All-Mail Voting Doesn’t Increase Participation

Bill Gardner, New Hampshire’s Democrat secretary of state has been in his office since 1976, so he has seen and overseen quite a few elections. He testified before congress in vehement opposition to H.R. 1, the proposed legislation that would, among other things, expand vote-by-mail in throughout the nation. Proponents nationally, and here in Vermont as we debate our own proposal to absentee ballots to all voters regardless of request, say this will increase turnout. 

However, data provided by Gardner doesn’t bear out the claim.

Throughout the 2000’s five states have adopted policies that make voting by mail the primary means by which they conduct elections (Oregon (2000), Washington, Colorado, Utah (2012), and Hawaii (2020). As part of his testimony, Secretary Gardner provided a chart showing voter turnout in all presidential elections in all fifty states going back to 1976.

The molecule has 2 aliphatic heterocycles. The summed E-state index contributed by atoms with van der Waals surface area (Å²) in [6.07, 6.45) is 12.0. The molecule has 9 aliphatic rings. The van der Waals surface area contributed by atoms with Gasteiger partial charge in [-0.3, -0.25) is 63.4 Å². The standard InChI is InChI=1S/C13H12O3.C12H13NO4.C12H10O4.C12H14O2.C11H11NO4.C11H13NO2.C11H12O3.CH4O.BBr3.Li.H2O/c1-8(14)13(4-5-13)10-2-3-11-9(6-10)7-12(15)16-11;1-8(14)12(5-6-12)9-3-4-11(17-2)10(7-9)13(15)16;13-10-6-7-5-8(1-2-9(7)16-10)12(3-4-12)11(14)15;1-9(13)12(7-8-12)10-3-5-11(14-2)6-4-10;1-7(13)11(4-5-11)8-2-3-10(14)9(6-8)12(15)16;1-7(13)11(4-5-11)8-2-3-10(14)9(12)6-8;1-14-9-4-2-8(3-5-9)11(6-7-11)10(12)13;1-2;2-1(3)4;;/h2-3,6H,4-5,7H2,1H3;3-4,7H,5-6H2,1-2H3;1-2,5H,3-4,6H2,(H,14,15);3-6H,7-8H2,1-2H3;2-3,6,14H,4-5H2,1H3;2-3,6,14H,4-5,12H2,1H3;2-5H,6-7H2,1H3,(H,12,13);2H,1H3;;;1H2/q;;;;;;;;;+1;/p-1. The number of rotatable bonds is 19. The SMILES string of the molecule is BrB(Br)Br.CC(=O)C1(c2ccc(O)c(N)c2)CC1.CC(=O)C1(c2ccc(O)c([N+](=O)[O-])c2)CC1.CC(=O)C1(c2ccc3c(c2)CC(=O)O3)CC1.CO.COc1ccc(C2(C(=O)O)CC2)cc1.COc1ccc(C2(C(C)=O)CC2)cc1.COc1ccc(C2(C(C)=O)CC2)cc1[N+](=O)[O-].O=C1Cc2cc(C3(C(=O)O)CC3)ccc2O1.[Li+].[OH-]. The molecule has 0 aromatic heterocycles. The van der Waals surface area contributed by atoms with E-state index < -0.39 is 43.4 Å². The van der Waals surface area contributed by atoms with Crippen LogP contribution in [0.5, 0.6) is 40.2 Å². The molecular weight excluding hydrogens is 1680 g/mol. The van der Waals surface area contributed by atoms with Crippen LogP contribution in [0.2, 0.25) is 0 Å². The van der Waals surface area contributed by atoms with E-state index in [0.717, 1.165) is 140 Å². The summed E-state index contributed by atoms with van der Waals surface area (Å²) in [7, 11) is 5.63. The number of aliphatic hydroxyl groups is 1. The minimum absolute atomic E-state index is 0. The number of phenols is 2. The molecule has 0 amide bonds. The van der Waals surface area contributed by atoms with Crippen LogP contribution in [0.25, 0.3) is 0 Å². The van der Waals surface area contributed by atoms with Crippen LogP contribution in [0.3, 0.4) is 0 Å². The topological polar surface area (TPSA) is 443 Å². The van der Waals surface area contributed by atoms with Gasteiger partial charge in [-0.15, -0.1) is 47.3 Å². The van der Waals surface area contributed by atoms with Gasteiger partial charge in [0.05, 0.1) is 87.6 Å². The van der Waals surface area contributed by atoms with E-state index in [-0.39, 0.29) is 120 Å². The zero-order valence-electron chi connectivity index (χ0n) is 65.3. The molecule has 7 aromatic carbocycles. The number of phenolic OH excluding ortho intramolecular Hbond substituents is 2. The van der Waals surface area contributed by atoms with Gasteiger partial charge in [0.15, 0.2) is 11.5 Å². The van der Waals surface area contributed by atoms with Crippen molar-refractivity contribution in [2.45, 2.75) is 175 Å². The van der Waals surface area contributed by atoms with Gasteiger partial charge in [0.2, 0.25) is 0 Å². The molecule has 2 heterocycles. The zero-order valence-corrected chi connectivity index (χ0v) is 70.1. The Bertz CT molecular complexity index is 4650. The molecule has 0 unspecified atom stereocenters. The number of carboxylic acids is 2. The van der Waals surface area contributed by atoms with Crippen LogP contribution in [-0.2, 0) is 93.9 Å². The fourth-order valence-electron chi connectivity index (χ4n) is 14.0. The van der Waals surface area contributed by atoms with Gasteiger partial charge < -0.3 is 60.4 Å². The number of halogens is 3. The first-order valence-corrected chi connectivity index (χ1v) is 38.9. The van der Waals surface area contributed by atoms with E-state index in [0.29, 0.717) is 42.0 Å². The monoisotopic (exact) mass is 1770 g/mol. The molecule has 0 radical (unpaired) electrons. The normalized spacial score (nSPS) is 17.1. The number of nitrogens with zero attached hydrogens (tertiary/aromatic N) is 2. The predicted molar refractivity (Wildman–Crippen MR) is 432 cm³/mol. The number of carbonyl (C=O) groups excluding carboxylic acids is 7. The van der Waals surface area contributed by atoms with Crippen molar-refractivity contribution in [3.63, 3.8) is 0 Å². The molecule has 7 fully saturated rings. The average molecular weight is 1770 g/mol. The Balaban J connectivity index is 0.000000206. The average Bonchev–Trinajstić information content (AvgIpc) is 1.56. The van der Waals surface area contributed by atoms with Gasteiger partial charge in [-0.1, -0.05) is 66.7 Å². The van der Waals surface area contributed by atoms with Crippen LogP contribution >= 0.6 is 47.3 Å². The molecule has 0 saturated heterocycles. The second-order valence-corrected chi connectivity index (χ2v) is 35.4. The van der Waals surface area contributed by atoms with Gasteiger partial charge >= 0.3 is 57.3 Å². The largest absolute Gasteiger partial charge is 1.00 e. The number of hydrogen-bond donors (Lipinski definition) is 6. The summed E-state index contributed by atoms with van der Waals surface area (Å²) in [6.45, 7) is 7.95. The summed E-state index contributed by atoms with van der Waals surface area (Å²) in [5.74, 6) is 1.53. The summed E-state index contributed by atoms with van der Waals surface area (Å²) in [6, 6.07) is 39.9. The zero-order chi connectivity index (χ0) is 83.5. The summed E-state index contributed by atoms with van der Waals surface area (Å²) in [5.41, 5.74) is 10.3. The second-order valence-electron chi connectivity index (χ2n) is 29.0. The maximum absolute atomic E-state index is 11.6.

Diving into that data, it shows that in the four states with a track record of all-mail voting, voter turnout either declined or remained flat in the election following the switch in policy. The only state to show an increase is Hawaii, but the election in 2020, the states first all-mail election, had an exceptionally high turnout nationally.

As the chart below shows, there is no evidence that moving to all-mail voting had any discernable impact on turn out. Rather, turnout is more reflective of the states’ cultural baseline for turnout plus or minus the overall national interest or disinterest in a particular race.

- Rob Roper is president of the Ethan Allen Institute



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